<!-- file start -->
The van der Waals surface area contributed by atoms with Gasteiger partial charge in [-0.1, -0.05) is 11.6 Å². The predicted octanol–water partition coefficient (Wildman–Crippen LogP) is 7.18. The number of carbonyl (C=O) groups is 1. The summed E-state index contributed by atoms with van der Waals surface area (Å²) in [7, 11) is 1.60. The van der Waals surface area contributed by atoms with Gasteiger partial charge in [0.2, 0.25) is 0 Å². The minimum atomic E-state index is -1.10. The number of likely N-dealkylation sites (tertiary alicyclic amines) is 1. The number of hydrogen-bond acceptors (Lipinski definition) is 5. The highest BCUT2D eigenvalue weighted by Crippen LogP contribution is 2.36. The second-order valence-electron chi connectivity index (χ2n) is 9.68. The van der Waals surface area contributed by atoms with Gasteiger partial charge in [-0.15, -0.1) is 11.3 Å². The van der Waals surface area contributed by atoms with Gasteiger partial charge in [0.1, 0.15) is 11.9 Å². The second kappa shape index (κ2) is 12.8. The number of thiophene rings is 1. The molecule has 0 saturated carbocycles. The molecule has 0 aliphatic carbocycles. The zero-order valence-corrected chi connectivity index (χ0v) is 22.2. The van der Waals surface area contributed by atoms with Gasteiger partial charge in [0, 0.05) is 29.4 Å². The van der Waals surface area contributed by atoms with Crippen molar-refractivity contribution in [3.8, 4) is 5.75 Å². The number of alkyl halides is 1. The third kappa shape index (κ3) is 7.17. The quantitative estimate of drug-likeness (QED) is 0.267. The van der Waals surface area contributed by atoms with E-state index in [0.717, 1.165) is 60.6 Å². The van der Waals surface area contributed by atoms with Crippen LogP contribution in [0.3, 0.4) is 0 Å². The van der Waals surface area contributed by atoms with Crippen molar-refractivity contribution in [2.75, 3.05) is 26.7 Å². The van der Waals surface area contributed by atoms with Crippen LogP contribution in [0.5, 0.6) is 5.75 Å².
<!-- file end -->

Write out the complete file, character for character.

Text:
The van der Waals surface area contributed by atoms with Gasteiger partial charge in [-0.1, -0.05) is 11.6 Å². The predicted octanol–water partition coefficient (Wildman–Crippen LogP) is 7.18. The number of carbonyl (C=O) groups is 1. The summed E-state index contributed by atoms with van der Waals surface area (Å²) in [7, 11) is 1.60. The van der Waals surface area contributed by atoms with Gasteiger partial charge in [0.2, 0.25) is 0 Å². The minimum atomic E-state index is -1.10. The number of likely N-dealkylation sites (tertiary alicyclic amines) is 1. The number of hydrogen-bond acceptors (Lipinski definition) is 5. The highest BCUT2D eigenvalue weighted by Crippen LogP contribution is 2.36. The second-order valence-electron chi connectivity index (χ2n) is 9.68. The van der Waals surface area contributed by atoms with Gasteiger partial charge in [-0.15, -0.1) is 11.3 Å². The van der Waals surface area contributed by atoms with Gasteiger partial charge in [0.1, 0.15) is 11.9 Å². The second kappa shape index (κ2) is 12.8. The number of thiophene rings is 1. The molecule has 0 saturated carbocycles. The molecule has 0 aliphatic carbocycles. The zero-order valence-corrected chi connectivity index (χ0v) is 22.2. The van der Waals surface area contributed by atoms with Gasteiger partial charge in [0, 0.05) is 29.4 Å². The van der Waals surface area contributed by atoms with Crippen molar-refractivity contribution in [3.8, 4) is 5.75 Å². The number of alkyl halides is 1. The third kappa shape index (κ3) is 7.17. The quantitative estimate of drug-likeness (QED) is 0.267. The van der Waals surface area contributed by atoms with E-state index in [0.717, 1.165) is 60.6 Å². The van der Waals surface area contributed by atoms with Crippen LogP contribution in [0.3, 0.4) is 0 Å². The van der Waals surface area contributed by atoms with Crippen molar-refractivity contribution in [2.75, 3.05) is 26.7 Å². The van der Waals surface area contributed by atoms with Crippen LogP contribution in [0.5, 0.6) is 5.75 Å².